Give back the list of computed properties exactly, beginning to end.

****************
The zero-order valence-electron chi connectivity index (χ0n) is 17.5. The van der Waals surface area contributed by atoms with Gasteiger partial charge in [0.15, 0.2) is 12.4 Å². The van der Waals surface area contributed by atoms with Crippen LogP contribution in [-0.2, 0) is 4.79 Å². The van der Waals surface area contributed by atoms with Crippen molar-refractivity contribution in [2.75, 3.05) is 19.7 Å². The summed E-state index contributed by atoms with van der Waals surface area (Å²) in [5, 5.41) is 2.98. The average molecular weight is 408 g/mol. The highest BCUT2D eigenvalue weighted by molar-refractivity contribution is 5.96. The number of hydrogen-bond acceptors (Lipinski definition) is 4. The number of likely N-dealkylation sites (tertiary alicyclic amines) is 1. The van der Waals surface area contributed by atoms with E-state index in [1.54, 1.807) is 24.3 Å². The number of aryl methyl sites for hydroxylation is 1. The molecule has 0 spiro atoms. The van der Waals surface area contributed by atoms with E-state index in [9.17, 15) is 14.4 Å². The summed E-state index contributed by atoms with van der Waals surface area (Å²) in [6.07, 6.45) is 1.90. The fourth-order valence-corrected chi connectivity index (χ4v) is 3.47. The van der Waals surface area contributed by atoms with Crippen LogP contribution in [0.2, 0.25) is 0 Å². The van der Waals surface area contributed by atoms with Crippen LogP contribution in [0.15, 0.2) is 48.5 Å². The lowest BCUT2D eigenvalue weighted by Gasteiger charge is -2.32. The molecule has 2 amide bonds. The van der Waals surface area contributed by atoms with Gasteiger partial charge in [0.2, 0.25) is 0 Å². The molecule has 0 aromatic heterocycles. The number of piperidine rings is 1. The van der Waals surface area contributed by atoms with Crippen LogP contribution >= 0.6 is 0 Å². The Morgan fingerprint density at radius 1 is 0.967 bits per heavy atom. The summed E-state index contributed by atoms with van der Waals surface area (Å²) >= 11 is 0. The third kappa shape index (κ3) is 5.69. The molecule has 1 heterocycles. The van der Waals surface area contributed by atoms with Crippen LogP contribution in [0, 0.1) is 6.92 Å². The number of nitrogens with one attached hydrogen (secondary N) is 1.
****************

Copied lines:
The zero-order valence-electron chi connectivity index (χ0n) is 17.5. The van der Waals surface area contributed by atoms with Gasteiger partial charge in [0.15, 0.2) is 12.4 Å². The van der Waals surface area contributed by atoms with Crippen LogP contribution in [-0.2, 0) is 4.79 Å². The van der Waals surface area contributed by atoms with Crippen molar-refractivity contribution in [2.75, 3.05) is 19.7 Å². The summed E-state index contributed by atoms with van der Waals surface area (Å²) in [5, 5.41) is 2.98. The average molecular weight is 408 g/mol. The highest BCUT2D eigenvalue weighted by molar-refractivity contribution is 5.96. The number of hydrogen-bond acceptors (Lipinski definition) is 4. The number of likely N-dealkylation sites (tertiary alicyclic amines) is 1. The van der Waals surface area contributed by atoms with E-state index in [1.54, 1.807) is 24.3 Å². The number of aryl methyl sites for hydroxylation is 1. The molecule has 0 spiro atoms. The van der Waals surface area contributed by atoms with E-state index in [9.17, 15) is 14.4 Å². The summed E-state index contributed by atoms with van der Waals surface area (Å²) in [6.07, 6.45) is 1.90. The fourth-order valence-corrected chi connectivity index (χ4v) is 3.47. The van der Waals surface area contributed by atoms with Crippen LogP contribution in [0.2, 0.25) is 0 Å². The van der Waals surface area contributed by atoms with Crippen LogP contribution in [0.15, 0.2) is 48.5 Å². The lowest BCUT2D eigenvalue weighted by Gasteiger charge is -2.32. The molecule has 2 amide bonds. The van der Waals surface area contributed by atoms with Gasteiger partial charge in [0.2, 0.25) is 0 Å². The molecule has 0 aromatic heterocycles. The number of piperidine rings is 1. The van der Waals surface area contributed by atoms with Crippen LogP contribution >= 0.6 is 0 Å². The Morgan fingerprint density at radius 1 is 0.967 bits per heavy atom. The summed E-state index contributed by atoms with van der Waals surface area (Å²) >= 11 is 0. The third kappa shape index (κ3) is 5.69. The molecule has 1 heterocycles. The van der Waals surface area contributed by atoms with Crippen LogP contribution in [0, 0.1) is 6.92 Å². The number of nitrogens with one attached hydrogen (secondary N) is 1.